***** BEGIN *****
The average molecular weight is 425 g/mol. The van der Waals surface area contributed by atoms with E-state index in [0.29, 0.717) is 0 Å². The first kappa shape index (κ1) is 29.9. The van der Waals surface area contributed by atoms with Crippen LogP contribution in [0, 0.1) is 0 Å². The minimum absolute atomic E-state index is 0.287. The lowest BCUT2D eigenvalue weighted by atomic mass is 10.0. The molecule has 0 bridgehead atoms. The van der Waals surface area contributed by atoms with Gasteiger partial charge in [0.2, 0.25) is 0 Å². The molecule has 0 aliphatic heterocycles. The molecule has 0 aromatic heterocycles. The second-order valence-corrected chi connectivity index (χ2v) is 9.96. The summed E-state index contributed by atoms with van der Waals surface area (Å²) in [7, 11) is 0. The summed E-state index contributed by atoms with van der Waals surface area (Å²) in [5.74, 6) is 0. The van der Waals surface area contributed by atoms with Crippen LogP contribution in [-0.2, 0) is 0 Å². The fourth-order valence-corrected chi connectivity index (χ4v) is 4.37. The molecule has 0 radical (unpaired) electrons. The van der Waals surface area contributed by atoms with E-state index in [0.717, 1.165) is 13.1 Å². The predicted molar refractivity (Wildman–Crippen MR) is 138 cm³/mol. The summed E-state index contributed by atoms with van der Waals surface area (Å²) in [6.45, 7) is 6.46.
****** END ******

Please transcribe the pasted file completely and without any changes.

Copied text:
The average molecular weight is 425 g/mol. The van der Waals surface area contributed by atoms with E-state index in [0.29, 0.717) is 0 Å². The first kappa shape index (κ1) is 29.9. The van der Waals surface area contributed by atoms with Crippen LogP contribution in [0, 0.1) is 0 Å². The minimum absolute atomic E-state index is 0.287. The lowest BCUT2D eigenvalue weighted by atomic mass is 10.0. The molecule has 0 bridgehead atoms. The van der Waals surface area contributed by atoms with Gasteiger partial charge in [0.2, 0.25) is 0 Å². The molecule has 0 aliphatic heterocycles. The molecule has 0 aromatic heterocycles. The second-order valence-corrected chi connectivity index (χ2v) is 9.96. The summed E-state index contributed by atoms with van der Waals surface area (Å²) in [7, 11) is 0. The summed E-state index contributed by atoms with van der Waals surface area (Å²) in [5.74, 6) is 0. The van der Waals surface area contributed by atoms with Crippen LogP contribution in [-0.2, 0) is 0 Å². The fourth-order valence-corrected chi connectivity index (χ4v) is 4.37. The molecule has 0 radical (unpaired) electrons. The van der Waals surface area contributed by atoms with E-state index in [0.717, 1.165) is 13.1 Å². The predicted molar refractivity (Wildman–Crippen MR) is 138 cm³/mol. The summed E-state index contributed by atoms with van der Waals surface area (Å²) in [6.45, 7) is 6.46.